|VAN VLECK L DALE|
Submitted to: Journal of Animal Science
Publication Type: Peer Reviewed Journal
Publication Acceptance Date: 4/6/1995
Publication Date: N/A
Interpretive Summary: Variants of the animal model are commonly used for National Cattle Evaluations within breeds. Results from analyses of records of progeny of sires of 22 breeds mated to Angus and Hereford dams at MARC suggest that if a version of the animal model were implemented to carry out joint genetic evaluations of beef cattle of several breeds, then that model should take into account differences in phenotypic variances for breeds and for sexes for 200- and 365-d weights. Differences in variances due to maternal effects for breeds of dams also should be considered. In the present study of 200- and 365-d weights, correlations between random sire and dam effects for records of calves from different sex-dam breed sub- classes were not different from unity which indicates differences in variation are due to scale rather than to different partitioning of total variation. Thus, simplifications for a multivariate animal model such as those proposed by Quaas et al. (1989) could be applied for these traits. Failure to account for differences in variances can lead to incorrect selection decisions and reduction in rate of genetic improvement.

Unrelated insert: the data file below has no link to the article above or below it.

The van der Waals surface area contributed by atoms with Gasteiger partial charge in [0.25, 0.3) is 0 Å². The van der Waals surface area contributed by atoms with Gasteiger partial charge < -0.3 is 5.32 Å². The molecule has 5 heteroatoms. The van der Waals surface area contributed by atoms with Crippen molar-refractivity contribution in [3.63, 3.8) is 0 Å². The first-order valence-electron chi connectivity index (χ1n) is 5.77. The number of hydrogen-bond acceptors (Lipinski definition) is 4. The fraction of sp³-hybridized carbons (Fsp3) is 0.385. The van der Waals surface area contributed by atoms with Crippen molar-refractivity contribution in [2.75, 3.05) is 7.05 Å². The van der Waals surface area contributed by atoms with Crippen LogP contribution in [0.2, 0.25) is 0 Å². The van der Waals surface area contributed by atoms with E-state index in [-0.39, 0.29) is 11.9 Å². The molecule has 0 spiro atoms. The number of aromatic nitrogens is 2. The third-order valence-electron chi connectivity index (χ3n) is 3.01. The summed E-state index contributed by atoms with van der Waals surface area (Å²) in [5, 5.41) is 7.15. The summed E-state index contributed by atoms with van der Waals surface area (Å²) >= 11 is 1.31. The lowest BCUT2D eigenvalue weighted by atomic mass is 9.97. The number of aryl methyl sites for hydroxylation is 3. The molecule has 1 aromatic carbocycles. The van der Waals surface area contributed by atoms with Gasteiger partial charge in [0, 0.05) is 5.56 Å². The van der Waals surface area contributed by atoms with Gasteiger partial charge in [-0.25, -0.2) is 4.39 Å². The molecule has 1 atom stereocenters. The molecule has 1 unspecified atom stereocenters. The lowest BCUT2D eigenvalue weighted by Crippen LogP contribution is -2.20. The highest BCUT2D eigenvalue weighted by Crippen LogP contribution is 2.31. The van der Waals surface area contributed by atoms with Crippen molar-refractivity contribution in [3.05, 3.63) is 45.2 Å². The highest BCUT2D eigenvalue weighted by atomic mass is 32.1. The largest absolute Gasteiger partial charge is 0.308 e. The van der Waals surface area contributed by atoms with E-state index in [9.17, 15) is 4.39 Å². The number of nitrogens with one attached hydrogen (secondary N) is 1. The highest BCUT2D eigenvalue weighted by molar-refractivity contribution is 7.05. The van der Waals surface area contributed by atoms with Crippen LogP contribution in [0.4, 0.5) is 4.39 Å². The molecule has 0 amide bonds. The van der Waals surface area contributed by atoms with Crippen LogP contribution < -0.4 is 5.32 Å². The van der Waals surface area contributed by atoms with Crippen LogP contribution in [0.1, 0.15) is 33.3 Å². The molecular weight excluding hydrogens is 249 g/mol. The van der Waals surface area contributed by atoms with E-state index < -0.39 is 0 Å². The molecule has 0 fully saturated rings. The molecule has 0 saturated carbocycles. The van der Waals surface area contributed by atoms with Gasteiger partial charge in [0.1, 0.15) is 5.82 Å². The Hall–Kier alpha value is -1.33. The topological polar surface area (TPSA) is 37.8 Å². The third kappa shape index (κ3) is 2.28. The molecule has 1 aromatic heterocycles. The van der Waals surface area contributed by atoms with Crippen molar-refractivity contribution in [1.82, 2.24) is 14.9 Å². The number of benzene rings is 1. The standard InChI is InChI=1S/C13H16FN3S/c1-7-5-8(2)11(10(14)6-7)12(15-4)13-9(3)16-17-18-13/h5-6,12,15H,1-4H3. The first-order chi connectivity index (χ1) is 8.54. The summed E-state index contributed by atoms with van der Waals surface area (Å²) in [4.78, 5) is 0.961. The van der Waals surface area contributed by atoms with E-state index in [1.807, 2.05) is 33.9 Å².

Technical Abstract: Heterogeneity of variance for 200- and 365-d weights for sex, sire and dam breed subclasses was studied. Data comprised weaning (WW; n = 7829) and yearling (YW; n = 7367) weights of progeny from 673 sires from 22 breeds evaluated in the Germ Plasm Evaluation Program at the U.S. Meat Animal Research Center. Sires were mated to Hereford and Angus cows. Three sire and dam models with records of animals of the four combinations of sex and dam breed considered different traits and differing in variance-covariance structure were fitted for each trait, and each of the factors, sex and parental breed, causing heterogeneity of variance. For each factor, (co) variances across subclasses were assumed to be: 1) the same; 2) the same as fractions of phenotypic variance that is different for each subclass; and 3) different, except that (co)variances for dam effects were estimated in common for all sire breeds. Variance components were estimated by derivative-free REML. Models were compared with likelihood ratio tests. For both traits, variances differed (P<.02) in scale, but not as fractions of phenotypic variances (P>.10) for sire breed and sex subclasses. Vari- ances were not different (P>.10) by dam breed, either in scale or as fract- ions. Phenotypic variances by sire breed for WW (kg) ranged from 233 to 749 and for YW (kg) from 686 to 1388. Variances for males were 1.2 and 1.5 times the variances for females for WW and YW. Correlations among genetic effects on weights of calves from different sex-dam breed subclasses were at least .85. Pooled estimates of sire and dam variances as fractions were, respectively, .06 and .39 for WW and .11 and .24 for YW. The concl- usion is that differences in phenotypic variances among sire breeds and between sexes should be considered in genetic evaluations.